Speaking at the Department of Agriculture, Forestry and Fisheries’ (DAFF) CEO Forum held in Pretoria recently, Dr John Purchase, CEO of Agbiz, commented on increasingly unhealthy debt levels in the sector.
“Agricultural debt, currently at R160 billion, is growing and the money is not being invested in capital assets, but in production finance. Total debt as a percentage of assets currently stands at 33%, and is still increasing,” Purchase said.
The latest Agbiz and Industrial Development Corporation’s Agribusiness Confidence Index, which is published every quarter, also reflected the turbulent times in agriculture.
Purchase added that investment in agriculture was generally flat because the investment environment was perceived as being too risky, especially given South Africa’s current political and economic climate.
“While there’s still money being made in the sector, this is not being invested back into agriculture. Producers are rather opting for off-farm investments,” he said.
According to Purchase, if the country does not start attracting more investment into agriculture soon, it will run into serious problems because population growth will start outstripping the rate of growth in food production, which will worsen food security.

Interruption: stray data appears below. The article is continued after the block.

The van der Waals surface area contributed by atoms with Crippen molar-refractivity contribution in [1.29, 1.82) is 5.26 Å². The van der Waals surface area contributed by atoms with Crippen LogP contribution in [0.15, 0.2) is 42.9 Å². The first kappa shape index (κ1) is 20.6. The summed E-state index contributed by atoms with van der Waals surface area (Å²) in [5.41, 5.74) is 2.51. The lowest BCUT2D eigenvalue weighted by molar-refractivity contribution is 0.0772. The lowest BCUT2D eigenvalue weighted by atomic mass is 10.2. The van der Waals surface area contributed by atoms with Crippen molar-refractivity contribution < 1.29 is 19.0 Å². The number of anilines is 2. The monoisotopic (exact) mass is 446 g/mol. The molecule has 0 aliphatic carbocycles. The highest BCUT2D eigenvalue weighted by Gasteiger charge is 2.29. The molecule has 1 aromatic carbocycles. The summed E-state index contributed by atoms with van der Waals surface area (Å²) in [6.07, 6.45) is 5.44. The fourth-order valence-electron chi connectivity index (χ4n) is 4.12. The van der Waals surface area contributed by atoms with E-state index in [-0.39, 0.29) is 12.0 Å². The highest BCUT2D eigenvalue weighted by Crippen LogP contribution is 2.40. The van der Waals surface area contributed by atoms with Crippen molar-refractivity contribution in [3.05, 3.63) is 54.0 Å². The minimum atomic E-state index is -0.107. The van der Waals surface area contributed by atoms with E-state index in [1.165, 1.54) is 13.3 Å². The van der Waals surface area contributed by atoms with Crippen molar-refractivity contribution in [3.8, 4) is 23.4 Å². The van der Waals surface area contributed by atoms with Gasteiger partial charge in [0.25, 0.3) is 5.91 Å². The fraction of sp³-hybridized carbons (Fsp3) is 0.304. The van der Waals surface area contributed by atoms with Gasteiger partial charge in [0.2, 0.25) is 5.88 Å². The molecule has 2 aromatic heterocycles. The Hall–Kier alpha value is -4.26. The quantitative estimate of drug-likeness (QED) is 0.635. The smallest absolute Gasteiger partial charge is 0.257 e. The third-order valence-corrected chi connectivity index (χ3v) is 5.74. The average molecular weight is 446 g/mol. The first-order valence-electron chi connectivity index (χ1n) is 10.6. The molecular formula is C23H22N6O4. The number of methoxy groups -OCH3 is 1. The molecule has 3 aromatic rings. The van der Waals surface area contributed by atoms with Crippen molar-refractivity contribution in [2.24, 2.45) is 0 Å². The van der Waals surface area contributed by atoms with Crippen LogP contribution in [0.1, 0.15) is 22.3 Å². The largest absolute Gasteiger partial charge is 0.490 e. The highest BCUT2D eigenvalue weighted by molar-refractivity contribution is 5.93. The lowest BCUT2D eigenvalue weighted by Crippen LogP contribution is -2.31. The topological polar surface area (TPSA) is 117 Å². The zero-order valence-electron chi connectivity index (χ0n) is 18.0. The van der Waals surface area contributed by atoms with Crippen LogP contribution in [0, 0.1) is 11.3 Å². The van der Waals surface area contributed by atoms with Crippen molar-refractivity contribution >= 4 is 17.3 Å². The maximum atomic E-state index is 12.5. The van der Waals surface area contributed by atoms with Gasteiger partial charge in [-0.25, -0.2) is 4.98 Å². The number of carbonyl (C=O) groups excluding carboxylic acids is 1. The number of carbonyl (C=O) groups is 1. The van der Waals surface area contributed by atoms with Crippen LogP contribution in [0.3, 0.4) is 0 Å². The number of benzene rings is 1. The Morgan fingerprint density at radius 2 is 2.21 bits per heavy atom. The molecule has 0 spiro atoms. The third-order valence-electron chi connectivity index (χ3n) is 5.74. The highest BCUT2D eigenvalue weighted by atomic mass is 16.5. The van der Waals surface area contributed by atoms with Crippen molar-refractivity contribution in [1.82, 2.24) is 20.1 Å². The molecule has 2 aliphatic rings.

Something clearly needs to change to reverse the negative investor sentiment, and DAFF can play a central role in this. However, it seems as if DAFF is still struggling to get back on its feet after being left in ruins by Hurricane Tina.
Why, for example, is DAFF setting ridiculous targets such as planning to create 500 000 jobs in agriculture by 2019 when the sector lost 100 000 jobs in 2017?
The focus should be on fixing agricultural training institutions and getting a national programme in place to upskill agricultural labour with the skills they will need to remain employed during the Fourth Industrial Revolution.
Another target that is not worth the paper it is written on is DAFF’s goal of supporting 300 000 smallholders by 2019.
According to Treasury’s estimates of national expenditure, DAFF will have, at most, about R4 billion to spend on this programme; this is about R13 000 per smallholder farmer over two years!
What type of support does the department think it can give these farmers for this paltry sum?
DAFF must be commended for opening its doors to leaders from the agricultural industry, but the time has now come for the department to not merely listen to what farmers and agribusiness leaders are saying; it needs to start hearing and acting to create a friendlier, safer investment environment for the sector.